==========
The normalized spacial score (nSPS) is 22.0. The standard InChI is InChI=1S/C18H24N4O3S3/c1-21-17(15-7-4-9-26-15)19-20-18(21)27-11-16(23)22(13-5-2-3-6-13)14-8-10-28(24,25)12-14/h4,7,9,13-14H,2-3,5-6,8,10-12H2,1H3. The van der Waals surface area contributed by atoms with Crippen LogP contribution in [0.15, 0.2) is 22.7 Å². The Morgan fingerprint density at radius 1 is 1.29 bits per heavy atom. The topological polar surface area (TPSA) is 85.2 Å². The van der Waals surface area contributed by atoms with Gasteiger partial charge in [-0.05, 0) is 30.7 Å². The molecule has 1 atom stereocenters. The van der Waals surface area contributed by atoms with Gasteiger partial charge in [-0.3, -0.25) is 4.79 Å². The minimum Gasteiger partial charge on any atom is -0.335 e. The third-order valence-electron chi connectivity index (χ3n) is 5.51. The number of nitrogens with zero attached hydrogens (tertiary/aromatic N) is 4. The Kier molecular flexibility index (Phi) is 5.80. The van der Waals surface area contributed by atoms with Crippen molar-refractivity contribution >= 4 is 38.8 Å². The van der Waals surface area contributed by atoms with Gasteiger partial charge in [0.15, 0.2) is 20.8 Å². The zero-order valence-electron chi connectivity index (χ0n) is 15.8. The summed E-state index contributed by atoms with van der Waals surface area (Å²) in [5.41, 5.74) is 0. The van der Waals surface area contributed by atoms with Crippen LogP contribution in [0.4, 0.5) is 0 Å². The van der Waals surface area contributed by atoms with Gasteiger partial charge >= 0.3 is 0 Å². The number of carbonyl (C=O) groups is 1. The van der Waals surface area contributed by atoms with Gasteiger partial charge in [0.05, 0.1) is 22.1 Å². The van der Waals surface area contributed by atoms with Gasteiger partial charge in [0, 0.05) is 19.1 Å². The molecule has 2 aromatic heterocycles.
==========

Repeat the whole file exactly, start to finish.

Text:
The normalized spacial score (nSPS) is 22.0. The standard InChI is InChI=1S/C18H24N4O3S3/c1-21-17(15-7-4-9-26-15)19-20-18(21)27-11-16(23)22(13-5-2-3-6-13)14-8-10-28(24,25)12-14/h4,7,9,13-14H,2-3,5-6,8,10-12H2,1H3. The van der Waals surface area contributed by atoms with Crippen LogP contribution in [0.15, 0.2) is 22.7 Å². The Morgan fingerprint density at radius 1 is 1.29 bits per heavy atom. The topological polar surface area (TPSA) is 85.2 Å². The van der Waals surface area contributed by atoms with Gasteiger partial charge in [-0.05, 0) is 30.7 Å². The molecule has 1 atom stereocenters. The van der Waals surface area contributed by atoms with Gasteiger partial charge in [-0.3, -0.25) is 4.79 Å². The minimum Gasteiger partial charge on any atom is -0.335 e. The third-order valence-electron chi connectivity index (χ3n) is 5.51. The number of nitrogens with zero attached hydrogens (tertiary/aromatic N) is 4. The Kier molecular flexibility index (Phi) is 5.80. The van der Waals surface area contributed by atoms with Crippen molar-refractivity contribution >= 4 is 38.8 Å². The van der Waals surface area contributed by atoms with Gasteiger partial charge in [0.15, 0.2) is 20.8 Å². The zero-order valence-electron chi connectivity index (χ0n) is 15.8. The summed E-state index contributed by atoms with van der Waals surface area (Å²) in [5.41, 5.74) is 0. The van der Waals surface area contributed by atoms with Crippen LogP contribution in [0.4, 0.5) is 0 Å². The van der Waals surface area contributed by atoms with Gasteiger partial charge >= 0.3 is 0 Å². The number of carbonyl (C=O) groups is 1. The van der Waals surface area contributed by atoms with Gasteiger partial charge in [0.05, 0.1) is 22.1 Å². The van der Waals surface area contributed by atoms with Gasteiger partial charge in [0, 0.05) is 19.1 Å². The molecule has 2 aromatic heterocycles.